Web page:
in the 1980’s i moved from my home state of maryland to virginia beach. just before I left, a friend advised me, “don’t get involved with a military man.” i had not even realized that it was a town populated by navy and marines. my wish was simply to live near the ocean, and enjoy the beach. at any rate, her words were wasted.
at thanksgiving, i was invited to a gathering of folks with no family in the area. that day we became a family of sorts and i met a man who i eventually lived with for five years. he was, of course, a navy man, stationed at an airfield in norfolk. after a time he was reassigned to the uss america, an aircraft carrier. the ship would leave port for two- to four-week cruises, which meant he was home more than he was gone.
until december of 1991, when the ship headed to the gulf war. desert storm raged for 100 days, during which my eyes were glued to television coverage and my heart bled with fear. there are no words to describe the impact of receiving a letter explaining what he wanted me to tell his family in case he did not return.
my own family was supportive; my dad came to visit and stayed with me through the initial few weeks. dad literally pulled me away from the tv at one point, made me take a benedryl and go to bed. it is difficult to imagine what it is like for families who go through the fear and concern for years at a time. those 100 days were some of the most stressful i have ever experienced.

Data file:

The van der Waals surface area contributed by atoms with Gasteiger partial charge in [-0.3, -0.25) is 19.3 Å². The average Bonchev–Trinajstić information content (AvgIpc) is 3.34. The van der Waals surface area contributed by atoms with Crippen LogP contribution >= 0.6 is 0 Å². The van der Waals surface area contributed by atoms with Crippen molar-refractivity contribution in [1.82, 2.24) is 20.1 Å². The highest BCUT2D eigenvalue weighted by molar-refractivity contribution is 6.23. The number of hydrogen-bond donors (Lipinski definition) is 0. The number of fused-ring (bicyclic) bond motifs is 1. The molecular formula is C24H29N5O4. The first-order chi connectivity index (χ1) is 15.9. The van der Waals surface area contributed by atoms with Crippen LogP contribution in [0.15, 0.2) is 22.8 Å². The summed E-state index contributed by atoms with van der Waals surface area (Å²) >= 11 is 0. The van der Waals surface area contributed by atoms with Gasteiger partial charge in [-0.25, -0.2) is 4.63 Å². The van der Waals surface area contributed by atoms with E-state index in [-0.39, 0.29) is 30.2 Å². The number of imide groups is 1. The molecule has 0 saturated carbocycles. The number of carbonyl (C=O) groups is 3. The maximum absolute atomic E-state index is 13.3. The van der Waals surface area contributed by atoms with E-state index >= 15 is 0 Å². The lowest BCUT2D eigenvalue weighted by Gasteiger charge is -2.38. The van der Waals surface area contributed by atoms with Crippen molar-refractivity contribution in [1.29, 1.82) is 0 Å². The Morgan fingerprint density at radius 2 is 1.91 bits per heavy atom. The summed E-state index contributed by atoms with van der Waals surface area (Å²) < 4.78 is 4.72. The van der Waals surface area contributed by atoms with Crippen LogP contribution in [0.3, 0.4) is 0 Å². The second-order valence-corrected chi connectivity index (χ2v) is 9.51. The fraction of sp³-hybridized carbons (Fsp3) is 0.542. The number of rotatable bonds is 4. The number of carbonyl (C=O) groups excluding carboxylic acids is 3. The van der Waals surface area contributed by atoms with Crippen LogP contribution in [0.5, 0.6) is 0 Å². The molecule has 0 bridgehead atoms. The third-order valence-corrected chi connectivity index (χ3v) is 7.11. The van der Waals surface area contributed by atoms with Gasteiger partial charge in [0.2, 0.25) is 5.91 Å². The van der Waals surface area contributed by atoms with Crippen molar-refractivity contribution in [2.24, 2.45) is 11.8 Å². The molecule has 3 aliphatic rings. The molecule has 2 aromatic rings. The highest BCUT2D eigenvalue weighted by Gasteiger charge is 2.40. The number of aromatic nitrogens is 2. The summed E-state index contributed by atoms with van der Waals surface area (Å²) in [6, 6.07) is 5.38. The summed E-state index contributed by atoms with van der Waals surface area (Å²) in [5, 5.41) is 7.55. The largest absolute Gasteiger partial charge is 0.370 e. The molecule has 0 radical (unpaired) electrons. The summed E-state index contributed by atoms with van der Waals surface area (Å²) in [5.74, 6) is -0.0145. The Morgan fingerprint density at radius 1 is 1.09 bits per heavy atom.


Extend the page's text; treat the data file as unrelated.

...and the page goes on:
letters were regularly mailed back and forth. though, at one point, when none had arrived in nearly 10 days, i think our mail carrier began to worry that i might do him harm. like all the other military spouses and partners, i lived for those missives of love, reassurance, and private thoughts that only someone in a war would have.
sometime in february 1992, i put together a care package i hoped would cheer up my faraway partner. into a box went homemade cookies, a couple of books, lollipops, fudge leftover from the holidays. it took a little longer to decide what to add that would simply be for fun. after some creative thinking, i crafted a large peace symbol from clay and hung it on a chain, tie-dyed a t-shirt, made long bead necklaces, found an old bandana to which i affixed buttons with sayings like “make love, not war”, “save the whales”, “wage peace” and mailed the package off to the america.
amid the tension and concerns of making war, my gift became a great excuse to have some fun aboard ship. one morning my partner donned the tie-dyed shirt, slipped the beads and peace sign on, tied the bandana around his head, and headed for the tower. along the way, sailors laughed and yelled out, “you damned hippie!” and “hey, we’re at war here; take that stuff off!”. my guy laughed, shouting back, “i’m into peace!”, declaring that, “i will wear these clothes until the war ends!”.
the next day, the war in the gulf was over. naturally, he attributed this to the “peace package” I had sent.